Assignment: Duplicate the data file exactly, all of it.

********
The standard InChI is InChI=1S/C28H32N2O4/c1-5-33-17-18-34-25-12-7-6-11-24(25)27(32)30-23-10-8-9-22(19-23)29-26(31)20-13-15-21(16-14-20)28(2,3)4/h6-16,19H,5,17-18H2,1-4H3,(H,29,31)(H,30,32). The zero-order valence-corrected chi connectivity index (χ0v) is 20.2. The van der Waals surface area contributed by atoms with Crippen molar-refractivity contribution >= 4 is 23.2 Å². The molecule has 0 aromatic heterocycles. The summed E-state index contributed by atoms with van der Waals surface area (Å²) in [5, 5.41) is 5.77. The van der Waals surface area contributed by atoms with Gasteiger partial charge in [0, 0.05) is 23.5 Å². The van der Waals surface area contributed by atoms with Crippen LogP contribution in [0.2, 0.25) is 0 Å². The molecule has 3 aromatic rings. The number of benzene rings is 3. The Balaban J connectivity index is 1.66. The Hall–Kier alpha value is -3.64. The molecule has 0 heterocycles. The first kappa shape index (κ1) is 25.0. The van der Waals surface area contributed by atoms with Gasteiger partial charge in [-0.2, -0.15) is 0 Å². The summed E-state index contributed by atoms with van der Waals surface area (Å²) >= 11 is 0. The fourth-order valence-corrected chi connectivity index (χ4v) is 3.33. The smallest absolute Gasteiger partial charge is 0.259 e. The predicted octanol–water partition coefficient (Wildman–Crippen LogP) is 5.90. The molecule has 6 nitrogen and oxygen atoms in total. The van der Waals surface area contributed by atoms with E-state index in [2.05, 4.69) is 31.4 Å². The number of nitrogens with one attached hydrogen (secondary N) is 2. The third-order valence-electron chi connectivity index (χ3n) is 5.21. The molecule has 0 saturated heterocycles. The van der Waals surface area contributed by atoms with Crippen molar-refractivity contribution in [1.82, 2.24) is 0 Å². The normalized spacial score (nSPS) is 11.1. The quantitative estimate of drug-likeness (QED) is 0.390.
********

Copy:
The standard InChI is InChI=1S/C28H32N2O4/c1-5-33-17-18-34-25-12-7-6-11-24(25)27(32)30-23-10-8-9-22(19-23)29-26(31)20-13-15-21(16-14-20)28(2,3)4/h6-16,19H,5,17-18H2,1-4H3,(H,29,31)(H,30,32). The zero-order valence-corrected chi connectivity index (χ0v) is 20.2. The van der Waals surface area contributed by atoms with Crippen molar-refractivity contribution >= 4 is 23.2 Å². The molecule has 0 aromatic heterocycles. The summed E-state index contributed by atoms with van der Waals surface area (Å²) in [5, 5.41) is 5.77. The van der Waals surface area contributed by atoms with Gasteiger partial charge in [0, 0.05) is 23.5 Å². The van der Waals surface area contributed by atoms with Crippen LogP contribution in [0.2, 0.25) is 0 Å². The molecule has 3 aromatic rings. The number of benzene rings is 3. The Balaban J connectivity index is 1.66. The Hall–Kier alpha value is -3.64. The molecule has 0 heterocycles. The first kappa shape index (κ1) is 25.0. The van der Waals surface area contributed by atoms with Gasteiger partial charge in [-0.2, -0.15) is 0 Å². The summed E-state index contributed by atoms with van der Waals surface area (Å²) >= 11 is 0. The fourth-order valence-corrected chi connectivity index (χ4v) is 3.33. The smallest absolute Gasteiger partial charge is 0.259 e. The predicted octanol–water partition coefficient (Wildman–Crippen LogP) is 5.90. The molecule has 6 nitrogen and oxygen atoms in total. The van der Waals surface area contributed by atoms with E-state index in [2.05, 4.69) is 31.4 Å². The number of nitrogens with one attached hydrogen (secondary N) is 2. The third-order valence-electron chi connectivity index (χ3n) is 5.21. The molecule has 0 saturated heterocycles. The van der Waals surface area contributed by atoms with Crippen molar-refractivity contribution in [1.82, 2.24) is 0 Å². The normalized spacial score (nSPS) is 11.1. The quantitative estimate of drug-likeness (QED) is 0.390.